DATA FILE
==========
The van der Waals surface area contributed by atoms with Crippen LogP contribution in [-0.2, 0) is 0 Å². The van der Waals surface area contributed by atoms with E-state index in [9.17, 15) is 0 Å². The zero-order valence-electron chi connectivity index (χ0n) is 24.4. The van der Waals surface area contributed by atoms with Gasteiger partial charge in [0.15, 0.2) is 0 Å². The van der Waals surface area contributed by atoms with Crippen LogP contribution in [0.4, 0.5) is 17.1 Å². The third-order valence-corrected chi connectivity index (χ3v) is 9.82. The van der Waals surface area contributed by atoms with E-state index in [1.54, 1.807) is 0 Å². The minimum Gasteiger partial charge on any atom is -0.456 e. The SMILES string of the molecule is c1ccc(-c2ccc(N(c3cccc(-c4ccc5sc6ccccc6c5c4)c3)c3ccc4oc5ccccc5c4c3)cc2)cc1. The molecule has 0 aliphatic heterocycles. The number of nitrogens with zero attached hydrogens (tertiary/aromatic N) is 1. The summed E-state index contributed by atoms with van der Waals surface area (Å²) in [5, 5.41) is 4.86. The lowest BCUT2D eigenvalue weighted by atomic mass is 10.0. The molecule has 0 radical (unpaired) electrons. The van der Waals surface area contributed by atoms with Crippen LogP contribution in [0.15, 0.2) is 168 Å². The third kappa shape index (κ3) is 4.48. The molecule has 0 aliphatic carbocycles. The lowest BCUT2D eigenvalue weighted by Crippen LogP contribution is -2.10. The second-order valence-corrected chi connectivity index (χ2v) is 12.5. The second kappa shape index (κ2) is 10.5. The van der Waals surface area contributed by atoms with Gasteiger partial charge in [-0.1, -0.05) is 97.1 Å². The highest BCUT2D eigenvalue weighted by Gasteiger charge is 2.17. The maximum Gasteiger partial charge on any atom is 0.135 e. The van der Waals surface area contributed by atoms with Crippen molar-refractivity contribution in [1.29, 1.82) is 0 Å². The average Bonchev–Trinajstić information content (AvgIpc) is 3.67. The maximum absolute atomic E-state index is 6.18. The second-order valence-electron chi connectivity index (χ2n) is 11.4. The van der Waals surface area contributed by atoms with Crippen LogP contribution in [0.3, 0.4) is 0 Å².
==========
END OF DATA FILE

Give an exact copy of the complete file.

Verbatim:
The van der Waals surface area contributed by atoms with Crippen LogP contribution in [-0.2, 0) is 0 Å². The van der Waals surface area contributed by atoms with E-state index in [9.17, 15) is 0 Å². The zero-order valence-electron chi connectivity index (χ0n) is 24.4. The van der Waals surface area contributed by atoms with Gasteiger partial charge in [0.15, 0.2) is 0 Å². The van der Waals surface area contributed by atoms with Crippen LogP contribution in [0.4, 0.5) is 17.1 Å². The third-order valence-corrected chi connectivity index (χ3v) is 9.82. The van der Waals surface area contributed by atoms with E-state index in [1.54, 1.807) is 0 Å². The minimum Gasteiger partial charge on any atom is -0.456 e. The SMILES string of the molecule is c1ccc(-c2ccc(N(c3cccc(-c4ccc5sc6ccccc6c5c4)c3)c3ccc4oc5ccccc5c4c3)cc2)cc1. The molecule has 0 aliphatic heterocycles. The number of nitrogens with zero attached hydrogens (tertiary/aromatic N) is 1. The summed E-state index contributed by atoms with van der Waals surface area (Å²) in [5, 5.41) is 4.86. The lowest BCUT2D eigenvalue weighted by atomic mass is 10.0. The molecule has 0 radical (unpaired) electrons. The van der Waals surface area contributed by atoms with Crippen LogP contribution in [0.15, 0.2) is 168 Å². The third kappa shape index (κ3) is 4.48. The molecule has 0 aliphatic carbocycles. The lowest BCUT2D eigenvalue weighted by Crippen LogP contribution is -2.10. The second-order valence-corrected chi connectivity index (χ2v) is 12.5. The second kappa shape index (κ2) is 10.5. The van der Waals surface area contributed by atoms with Gasteiger partial charge in [-0.1, -0.05) is 97.1 Å². The highest BCUT2D eigenvalue weighted by Gasteiger charge is 2.17. The maximum Gasteiger partial charge on any atom is 0.135 e. The van der Waals surface area contributed by atoms with Crippen molar-refractivity contribution in [1.29, 1.82) is 0 Å². The average Bonchev–Trinajstić information content (AvgIpc) is 3.67. The maximum absolute atomic E-state index is 6.18. The second-order valence-electron chi connectivity index (χ2n) is 11.4. The van der Waals surface area contributed by atoms with Crippen LogP contribution in [0.3, 0.4) is 0 Å².